Back to Journals » Clinical Ophthalmology » Volume 10

Predictive images of postoperative levator resection outcome using image processing software

Authors Mawatari Y, Fukushima M

Received 10 July 2016

Accepted for publication 18 August 2016

Published 27 September 2016 Volume 2016:10 Pages 1877—1881

DOI https://doi.org/10.2147/OPTH.S116891

Checked for plagiarism Yes

Review by Single-blind

Peer reviewers approved by Dr Amy Norman

Peer reviewer comments 2

Editor who approved publication: Dr Scott Fraser


Video abstract presented by Yuki Mawatari.

Views: 206

Yuki Mawatari,1 Mikiko Fukushima2

1Igo Ophthalmic Clinic, Kagoshima, 2Department of Ophthalmology, Faculty of Life Science, Kumamoto University, Chuo-ku, Kumamoto, Japan

Purpose: This study aims to evaluate the efficacy of processed images to predict postoperative appearance following levator resection.
Methods: Analysis involved 109 eyes from 65 patients with blepharoptosis who underwent advancement of levator aponeurosis and Müller’s muscle complex (levator resection). Predictive images were prepared from preoperative photographs using the image processing software (Adobe Photoshop®). Images of selected eyes were digitally enlarged in an appropriate manner and shown to patients prior to surgery.
Results: Approximately 1 month postoperatively, we surveyed our patients using questionnaires. Fifty-six patients (89.2%) were satisfied with their postoperative appearances, and 55 patients (84.8%) positively responded to the usefulness of processed images to predict postoperative appearance.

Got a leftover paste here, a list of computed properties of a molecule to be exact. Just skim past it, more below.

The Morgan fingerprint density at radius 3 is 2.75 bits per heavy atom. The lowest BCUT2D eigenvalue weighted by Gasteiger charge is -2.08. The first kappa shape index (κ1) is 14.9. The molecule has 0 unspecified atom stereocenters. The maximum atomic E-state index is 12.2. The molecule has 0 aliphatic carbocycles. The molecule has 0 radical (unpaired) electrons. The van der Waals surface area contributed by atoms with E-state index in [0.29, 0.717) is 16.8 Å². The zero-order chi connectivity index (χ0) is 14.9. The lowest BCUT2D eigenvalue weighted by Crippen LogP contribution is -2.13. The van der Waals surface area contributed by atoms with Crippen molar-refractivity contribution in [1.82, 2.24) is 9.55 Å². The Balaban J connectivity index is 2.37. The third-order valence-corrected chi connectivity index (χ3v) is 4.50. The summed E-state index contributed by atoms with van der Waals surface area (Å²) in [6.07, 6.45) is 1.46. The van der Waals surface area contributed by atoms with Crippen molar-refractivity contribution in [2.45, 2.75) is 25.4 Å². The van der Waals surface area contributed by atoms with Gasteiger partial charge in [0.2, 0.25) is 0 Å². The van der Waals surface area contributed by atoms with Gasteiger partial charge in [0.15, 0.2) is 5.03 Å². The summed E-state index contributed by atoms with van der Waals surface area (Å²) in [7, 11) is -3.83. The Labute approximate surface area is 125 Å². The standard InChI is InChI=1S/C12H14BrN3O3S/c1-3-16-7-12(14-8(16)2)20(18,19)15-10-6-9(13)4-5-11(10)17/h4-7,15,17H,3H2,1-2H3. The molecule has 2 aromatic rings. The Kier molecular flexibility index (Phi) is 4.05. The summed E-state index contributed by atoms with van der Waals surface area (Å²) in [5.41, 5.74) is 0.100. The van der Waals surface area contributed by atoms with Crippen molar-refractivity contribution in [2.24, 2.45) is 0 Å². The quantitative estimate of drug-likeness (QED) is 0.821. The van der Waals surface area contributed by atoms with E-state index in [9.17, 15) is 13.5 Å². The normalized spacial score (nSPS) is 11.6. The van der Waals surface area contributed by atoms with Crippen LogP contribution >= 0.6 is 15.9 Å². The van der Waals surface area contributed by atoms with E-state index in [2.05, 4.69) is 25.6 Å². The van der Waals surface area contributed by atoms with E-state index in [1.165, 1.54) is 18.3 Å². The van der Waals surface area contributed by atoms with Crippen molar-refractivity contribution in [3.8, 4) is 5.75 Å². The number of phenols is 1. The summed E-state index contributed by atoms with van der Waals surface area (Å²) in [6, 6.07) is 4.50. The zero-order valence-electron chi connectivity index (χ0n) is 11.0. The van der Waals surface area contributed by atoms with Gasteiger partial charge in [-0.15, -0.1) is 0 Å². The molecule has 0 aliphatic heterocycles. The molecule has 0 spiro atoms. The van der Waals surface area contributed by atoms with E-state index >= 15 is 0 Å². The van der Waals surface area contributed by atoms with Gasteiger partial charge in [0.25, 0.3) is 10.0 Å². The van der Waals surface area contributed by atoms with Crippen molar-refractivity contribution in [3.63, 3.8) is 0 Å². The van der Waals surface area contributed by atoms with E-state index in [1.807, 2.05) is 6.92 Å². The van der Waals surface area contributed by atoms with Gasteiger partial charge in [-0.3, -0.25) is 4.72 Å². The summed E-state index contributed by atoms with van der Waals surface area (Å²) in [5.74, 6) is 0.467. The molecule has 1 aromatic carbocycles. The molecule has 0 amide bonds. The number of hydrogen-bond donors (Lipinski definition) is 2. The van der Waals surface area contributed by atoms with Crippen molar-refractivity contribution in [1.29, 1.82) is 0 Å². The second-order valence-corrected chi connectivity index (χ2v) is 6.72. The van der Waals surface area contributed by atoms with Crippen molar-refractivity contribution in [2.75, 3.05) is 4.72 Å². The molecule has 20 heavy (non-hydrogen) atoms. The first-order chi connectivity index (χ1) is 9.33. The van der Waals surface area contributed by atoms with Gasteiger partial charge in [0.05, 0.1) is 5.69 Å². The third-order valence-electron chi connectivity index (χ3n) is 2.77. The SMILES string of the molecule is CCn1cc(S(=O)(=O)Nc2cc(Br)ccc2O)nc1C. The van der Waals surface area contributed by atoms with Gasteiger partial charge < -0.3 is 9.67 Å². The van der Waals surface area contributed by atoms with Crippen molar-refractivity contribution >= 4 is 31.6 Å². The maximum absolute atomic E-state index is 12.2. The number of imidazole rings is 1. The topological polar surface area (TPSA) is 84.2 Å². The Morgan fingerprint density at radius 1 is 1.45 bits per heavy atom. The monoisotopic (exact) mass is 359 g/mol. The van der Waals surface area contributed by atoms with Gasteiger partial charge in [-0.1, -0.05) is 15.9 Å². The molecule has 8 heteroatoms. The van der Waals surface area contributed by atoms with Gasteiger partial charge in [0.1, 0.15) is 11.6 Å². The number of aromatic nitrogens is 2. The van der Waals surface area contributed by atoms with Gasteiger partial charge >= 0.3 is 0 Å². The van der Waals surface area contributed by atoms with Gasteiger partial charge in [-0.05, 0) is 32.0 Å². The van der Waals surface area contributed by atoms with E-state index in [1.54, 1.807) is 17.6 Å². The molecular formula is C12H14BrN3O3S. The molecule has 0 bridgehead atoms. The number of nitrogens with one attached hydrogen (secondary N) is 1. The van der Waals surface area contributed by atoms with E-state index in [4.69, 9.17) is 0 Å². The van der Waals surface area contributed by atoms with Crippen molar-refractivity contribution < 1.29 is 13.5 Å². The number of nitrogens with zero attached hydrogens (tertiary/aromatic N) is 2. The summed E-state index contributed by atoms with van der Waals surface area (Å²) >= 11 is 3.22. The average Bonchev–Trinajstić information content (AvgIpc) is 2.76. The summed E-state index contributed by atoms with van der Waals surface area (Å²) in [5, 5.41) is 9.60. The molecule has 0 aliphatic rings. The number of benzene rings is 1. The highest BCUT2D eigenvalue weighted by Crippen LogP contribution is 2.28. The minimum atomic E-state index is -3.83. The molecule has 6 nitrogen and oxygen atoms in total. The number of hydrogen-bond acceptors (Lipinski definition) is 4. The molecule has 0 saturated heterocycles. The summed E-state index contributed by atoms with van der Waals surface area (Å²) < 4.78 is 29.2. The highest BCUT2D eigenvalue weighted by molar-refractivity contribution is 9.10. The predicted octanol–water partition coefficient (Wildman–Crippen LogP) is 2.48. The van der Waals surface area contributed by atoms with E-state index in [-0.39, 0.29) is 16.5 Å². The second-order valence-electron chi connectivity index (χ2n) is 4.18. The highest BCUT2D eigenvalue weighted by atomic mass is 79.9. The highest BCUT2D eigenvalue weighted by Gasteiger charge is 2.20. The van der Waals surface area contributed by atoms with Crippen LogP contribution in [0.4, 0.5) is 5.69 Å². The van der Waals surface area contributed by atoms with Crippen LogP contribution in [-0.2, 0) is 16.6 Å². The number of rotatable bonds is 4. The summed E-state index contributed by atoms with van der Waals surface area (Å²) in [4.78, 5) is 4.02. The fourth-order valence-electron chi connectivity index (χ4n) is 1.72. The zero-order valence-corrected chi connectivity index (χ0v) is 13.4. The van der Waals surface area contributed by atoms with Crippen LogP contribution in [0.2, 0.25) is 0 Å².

Conclusion: Showing processed images that predict postoperative appearance to patients prior to blepharoptosis surgery can be useful for those patients concerned with their postoperative appearance. This approach may serve as a useful tool to simulate blepharoptosis surgery.

Keywords: levator resection, blepharoptosis, image processing, Adobe Photoshop®
 

Creative Commons License This work is published and licensed by Dove Medical Press Limited. The full terms of this license are available at https://www.dovepress.com/terms.php and incorporate the Creative Commons Attribution - Non Commercial (unported, v3.0) License. By accessing the work you hereby accept the Terms. Non-commercial uses of the work are permitted without any further permission from Dove Medical Press Limited, provided the work is properly attributed. For permission for commercial use of this work, please see paragraphs 4.2 and 5 of our Terms.

Download Article [PDF]  View Full Text [HTML][Machine readable]